How Age Affects Hand-Eye Coordination
We need hand-eye coordination to perform many basic (and other not-so-basic) tasks throughout the day including writing, driving, playing sports, playing video or computer games, and many more! Here's how hand-eye coordination works:
- Images and information viewed by the eye are sent to the brain for processing.
- The brain then orders the information and responds by sending signals to the hand muscles through our nervous system.
- Upon receiving these signals, our hands work to complete the appropriate task needed for that particular situation.
Hand-Eye Coordination & Age
Hand-eye coordination begins developing during infancy when children learn to recognize their own hands and begin to grasp toys, and continues into middle childhood where children will master feeding and dressing themselves, writing, and other important tasks. By the age of nine, hand-eye coordination is fully developed. From this point forward, it is the child's own aptitude that will determine how well they will perform activities that require the use of hand-eye coordination. Additionally, the amount of exposure to and practice performing certain activities can cause a child or adult to excel at these activities.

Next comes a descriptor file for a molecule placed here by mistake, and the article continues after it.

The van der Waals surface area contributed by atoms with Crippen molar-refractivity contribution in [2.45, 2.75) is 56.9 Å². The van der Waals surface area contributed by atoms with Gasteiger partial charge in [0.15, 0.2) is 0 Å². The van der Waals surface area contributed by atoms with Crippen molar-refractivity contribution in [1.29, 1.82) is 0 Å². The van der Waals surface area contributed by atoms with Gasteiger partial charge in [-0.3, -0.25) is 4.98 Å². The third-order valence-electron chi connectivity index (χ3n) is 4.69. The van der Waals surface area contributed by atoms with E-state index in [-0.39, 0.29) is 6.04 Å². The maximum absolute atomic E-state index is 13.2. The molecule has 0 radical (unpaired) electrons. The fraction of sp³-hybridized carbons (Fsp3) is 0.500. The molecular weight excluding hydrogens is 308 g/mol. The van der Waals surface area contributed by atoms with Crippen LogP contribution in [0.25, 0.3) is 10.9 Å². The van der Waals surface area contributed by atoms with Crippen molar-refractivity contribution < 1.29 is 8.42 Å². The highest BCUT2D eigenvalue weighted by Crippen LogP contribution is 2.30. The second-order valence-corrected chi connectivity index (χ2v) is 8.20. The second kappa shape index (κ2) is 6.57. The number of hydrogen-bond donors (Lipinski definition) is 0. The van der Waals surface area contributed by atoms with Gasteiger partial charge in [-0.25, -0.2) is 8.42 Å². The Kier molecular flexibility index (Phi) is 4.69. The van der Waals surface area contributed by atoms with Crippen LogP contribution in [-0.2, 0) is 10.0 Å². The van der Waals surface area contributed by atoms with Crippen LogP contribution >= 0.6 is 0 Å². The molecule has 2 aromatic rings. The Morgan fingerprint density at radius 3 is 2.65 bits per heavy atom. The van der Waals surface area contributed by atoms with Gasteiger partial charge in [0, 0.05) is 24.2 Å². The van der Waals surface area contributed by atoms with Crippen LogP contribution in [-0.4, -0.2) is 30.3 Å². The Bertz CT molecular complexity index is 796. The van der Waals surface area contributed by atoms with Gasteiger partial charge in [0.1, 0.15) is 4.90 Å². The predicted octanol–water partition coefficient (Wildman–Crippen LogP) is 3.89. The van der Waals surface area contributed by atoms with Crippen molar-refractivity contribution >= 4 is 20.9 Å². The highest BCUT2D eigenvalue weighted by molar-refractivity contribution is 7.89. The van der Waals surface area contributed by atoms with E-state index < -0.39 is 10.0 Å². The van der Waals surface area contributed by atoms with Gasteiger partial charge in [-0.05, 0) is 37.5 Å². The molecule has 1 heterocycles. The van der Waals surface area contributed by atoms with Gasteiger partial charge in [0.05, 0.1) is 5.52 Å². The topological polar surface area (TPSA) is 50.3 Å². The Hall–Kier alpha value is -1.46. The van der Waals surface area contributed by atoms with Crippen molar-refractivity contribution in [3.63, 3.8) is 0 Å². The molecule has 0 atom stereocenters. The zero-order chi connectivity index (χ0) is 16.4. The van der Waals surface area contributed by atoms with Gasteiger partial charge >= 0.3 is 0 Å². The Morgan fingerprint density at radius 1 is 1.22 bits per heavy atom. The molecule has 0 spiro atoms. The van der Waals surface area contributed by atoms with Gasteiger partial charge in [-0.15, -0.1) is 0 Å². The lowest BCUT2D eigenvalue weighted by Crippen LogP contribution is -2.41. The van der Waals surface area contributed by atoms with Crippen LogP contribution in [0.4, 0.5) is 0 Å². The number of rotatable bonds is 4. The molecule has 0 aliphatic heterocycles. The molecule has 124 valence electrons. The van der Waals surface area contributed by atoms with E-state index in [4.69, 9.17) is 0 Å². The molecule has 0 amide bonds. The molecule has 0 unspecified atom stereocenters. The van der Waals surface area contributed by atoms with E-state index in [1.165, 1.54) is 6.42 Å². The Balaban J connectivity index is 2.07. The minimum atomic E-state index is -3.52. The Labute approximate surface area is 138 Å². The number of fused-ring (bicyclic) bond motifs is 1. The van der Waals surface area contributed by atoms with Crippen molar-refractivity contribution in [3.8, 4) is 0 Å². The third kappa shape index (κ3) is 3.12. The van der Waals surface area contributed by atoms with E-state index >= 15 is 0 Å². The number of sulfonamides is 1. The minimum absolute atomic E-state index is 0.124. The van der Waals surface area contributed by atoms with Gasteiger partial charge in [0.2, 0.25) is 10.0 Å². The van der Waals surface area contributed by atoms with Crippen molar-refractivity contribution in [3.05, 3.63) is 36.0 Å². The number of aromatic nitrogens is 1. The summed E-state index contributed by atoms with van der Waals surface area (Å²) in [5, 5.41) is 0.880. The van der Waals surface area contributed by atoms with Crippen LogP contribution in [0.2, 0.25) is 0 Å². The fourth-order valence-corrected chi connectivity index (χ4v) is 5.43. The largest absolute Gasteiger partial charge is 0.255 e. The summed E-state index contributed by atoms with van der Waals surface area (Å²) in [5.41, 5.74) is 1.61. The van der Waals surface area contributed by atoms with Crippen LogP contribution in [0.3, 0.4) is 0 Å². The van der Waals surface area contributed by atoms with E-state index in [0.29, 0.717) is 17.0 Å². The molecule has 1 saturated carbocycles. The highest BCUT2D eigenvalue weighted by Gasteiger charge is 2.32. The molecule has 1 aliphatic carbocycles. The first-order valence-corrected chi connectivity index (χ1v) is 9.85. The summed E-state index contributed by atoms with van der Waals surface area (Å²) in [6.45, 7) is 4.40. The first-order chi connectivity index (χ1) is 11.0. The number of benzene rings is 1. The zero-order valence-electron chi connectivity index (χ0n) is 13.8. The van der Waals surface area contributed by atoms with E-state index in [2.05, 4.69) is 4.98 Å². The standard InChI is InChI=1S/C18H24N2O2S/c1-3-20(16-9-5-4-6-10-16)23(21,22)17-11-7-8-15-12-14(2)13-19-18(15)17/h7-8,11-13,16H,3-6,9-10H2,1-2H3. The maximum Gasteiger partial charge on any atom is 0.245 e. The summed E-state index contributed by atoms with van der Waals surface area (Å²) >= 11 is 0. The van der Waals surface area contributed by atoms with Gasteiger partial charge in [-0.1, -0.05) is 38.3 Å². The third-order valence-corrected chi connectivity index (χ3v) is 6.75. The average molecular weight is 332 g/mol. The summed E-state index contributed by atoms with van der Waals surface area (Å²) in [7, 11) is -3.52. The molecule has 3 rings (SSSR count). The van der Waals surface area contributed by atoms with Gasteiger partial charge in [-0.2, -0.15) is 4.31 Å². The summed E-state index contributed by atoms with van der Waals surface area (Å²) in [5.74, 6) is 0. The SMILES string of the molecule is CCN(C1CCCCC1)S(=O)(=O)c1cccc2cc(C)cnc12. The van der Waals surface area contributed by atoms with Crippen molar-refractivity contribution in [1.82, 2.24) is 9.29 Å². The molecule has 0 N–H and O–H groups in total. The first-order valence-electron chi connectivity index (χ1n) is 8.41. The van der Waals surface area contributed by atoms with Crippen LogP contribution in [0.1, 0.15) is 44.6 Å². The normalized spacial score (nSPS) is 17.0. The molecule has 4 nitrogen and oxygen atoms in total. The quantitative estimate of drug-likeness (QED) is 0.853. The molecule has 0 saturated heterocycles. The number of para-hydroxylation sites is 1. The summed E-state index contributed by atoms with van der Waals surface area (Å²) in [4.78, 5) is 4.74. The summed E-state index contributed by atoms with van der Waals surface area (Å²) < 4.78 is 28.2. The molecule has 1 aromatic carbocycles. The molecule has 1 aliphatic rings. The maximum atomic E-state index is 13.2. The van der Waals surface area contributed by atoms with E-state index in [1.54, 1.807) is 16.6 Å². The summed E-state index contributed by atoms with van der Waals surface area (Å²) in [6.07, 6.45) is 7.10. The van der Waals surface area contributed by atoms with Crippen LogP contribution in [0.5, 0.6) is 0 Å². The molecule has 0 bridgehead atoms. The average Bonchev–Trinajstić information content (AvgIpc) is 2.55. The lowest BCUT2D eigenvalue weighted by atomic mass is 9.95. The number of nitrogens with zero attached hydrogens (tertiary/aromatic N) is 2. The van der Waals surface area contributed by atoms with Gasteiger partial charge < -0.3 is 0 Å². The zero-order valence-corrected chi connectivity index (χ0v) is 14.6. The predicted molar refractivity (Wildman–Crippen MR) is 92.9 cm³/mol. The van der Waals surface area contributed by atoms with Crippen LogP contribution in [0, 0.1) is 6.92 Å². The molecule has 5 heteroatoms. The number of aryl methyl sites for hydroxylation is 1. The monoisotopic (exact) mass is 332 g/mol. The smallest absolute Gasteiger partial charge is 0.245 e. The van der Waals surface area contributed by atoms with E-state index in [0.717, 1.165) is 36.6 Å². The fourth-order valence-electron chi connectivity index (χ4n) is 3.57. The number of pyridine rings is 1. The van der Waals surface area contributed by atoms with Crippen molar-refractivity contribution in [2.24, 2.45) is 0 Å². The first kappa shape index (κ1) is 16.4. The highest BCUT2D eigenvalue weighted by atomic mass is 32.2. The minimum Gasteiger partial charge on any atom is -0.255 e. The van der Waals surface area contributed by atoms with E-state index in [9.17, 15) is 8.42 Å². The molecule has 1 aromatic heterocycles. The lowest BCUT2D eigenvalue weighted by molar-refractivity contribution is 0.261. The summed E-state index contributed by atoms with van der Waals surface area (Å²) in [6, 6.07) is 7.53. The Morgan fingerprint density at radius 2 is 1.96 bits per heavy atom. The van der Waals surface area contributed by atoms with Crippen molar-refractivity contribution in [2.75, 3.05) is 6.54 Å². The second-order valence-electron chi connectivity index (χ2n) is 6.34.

In this science fair project, students explore the relationship between hand-eye coordination and age. They will test the hypothesis that older children have better hand-eye coordination than younger children using a sampling of boys and girls aged ten, a sampling of boys and girls aged fifteen, and a simple activity designed to test each participant's hand-eye coordination. The experiment overview includes sample test data and provides several extensions for a clearer picture of the relationship between age and hand-eye coordination.
For the full details, be sure to visit All Science Fair Projects!